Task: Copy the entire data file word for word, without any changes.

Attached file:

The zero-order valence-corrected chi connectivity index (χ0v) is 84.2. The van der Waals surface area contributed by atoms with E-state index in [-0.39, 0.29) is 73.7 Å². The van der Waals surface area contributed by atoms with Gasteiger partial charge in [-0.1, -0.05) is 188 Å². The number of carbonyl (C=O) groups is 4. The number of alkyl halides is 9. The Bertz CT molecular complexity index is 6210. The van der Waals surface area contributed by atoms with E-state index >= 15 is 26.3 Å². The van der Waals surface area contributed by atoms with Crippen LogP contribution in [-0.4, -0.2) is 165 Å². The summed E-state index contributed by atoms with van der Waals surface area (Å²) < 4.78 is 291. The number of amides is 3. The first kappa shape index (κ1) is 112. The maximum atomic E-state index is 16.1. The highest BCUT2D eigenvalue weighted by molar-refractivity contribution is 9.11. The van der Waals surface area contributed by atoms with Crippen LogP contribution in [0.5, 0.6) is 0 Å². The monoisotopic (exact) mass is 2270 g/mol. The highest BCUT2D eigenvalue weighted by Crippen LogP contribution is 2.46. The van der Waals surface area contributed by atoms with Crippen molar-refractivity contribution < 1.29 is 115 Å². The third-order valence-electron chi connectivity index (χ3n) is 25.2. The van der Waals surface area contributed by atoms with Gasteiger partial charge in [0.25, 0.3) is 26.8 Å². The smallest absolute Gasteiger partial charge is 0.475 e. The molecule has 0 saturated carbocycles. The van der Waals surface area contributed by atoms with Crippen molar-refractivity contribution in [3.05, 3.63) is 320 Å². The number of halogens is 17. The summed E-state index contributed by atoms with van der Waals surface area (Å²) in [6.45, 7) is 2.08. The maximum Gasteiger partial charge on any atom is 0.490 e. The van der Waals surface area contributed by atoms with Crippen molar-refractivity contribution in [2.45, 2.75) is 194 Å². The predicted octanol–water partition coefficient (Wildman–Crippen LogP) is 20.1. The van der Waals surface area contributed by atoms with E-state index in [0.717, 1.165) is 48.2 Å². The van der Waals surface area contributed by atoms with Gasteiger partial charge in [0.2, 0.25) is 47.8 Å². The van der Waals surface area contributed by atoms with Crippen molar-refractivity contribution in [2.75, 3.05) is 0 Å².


The zero-order valence-corrected chi connectivity index (χ0v) is 84.2. The van der Waals surface area contributed by atoms with E-state index in [-0.39, 0.29) is 73.7 Å². The van der Waals surface area contributed by atoms with Gasteiger partial charge in [-0.1, -0.05) is 188 Å². The number of carbonyl (C=O) groups is 4. The number of alkyl halides is 9. The Bertz CT molecular complexity index is 6210. The van der Waals surface area contributed by atoms with E-state index >= 15 is 26.3 Å². The van der Waals surface area contributed by atoms with Crippen LogP contribution in [-0.4, -0.2) is 165 Å². The summed E-state index contributed by atoms with van der Waals surface area (Å²) < 4.78 is 291. The number of amides is 3. The first kappa shape index (κ1) is 112. The maximum atomic E-state index is 16.1. The highest BCUT2D eigenvalue weighted by molar-refractivity contribution is 9.11. The van der Waals surface area contributed by atoms with Crippen LogP contribution in [0.5, 0.6) is 0 Å². The monoisotopic (exact) mass is 2270 g/mol. The highest BCUT2D eigenvalue weighted by Crippen LogP contribution is 2.46. The van der Waals surface area contributed by atoms with Crippen molar-refractivity contribution < 1.29 is 115 Å². The third-order valence-electron chi connectivity index (χ3n) is 25.2. The van der Waals surface area contributed by atoms with Gasteiger partial charge in [0.25, 0.3) is 26.8 Å². The smallest absolute Gasteiger partial charge is 0.475 e. The molecule has 0 saturated carbocycles. The van der Waals surface area contributed by atoms with Crippen molar-refractivity contribution in [3.05, 3.63) is 320 Å². The number of halogens is 17. The summed E-state index contributed by atoms with van der Waals surface area (Å²) in [6.45, 7) is 2.08. The maximum Gasteiger partial charge on any atom is 0.490 e. The van der Waals surface area contributed by atoms with Crippen molar-refractivity contribution in [2.45, 2.75) is 194 Å². The predicted octanol–water partition coefficient (Wildman–Crippen LogP) is 20.1. The van der Waals surface area contributed by atoms with E-state index in [0.717, 1.165) is 48.2 Å². The van der Waals surface area contributed by atoms with Gasteiger partial charge in [0.2, 0.25) is 47.8 Å². The van der Waals surface area contributed by atoms with Crippen molar-refractivity contribution in [2.75, 3.05) is 0 Å².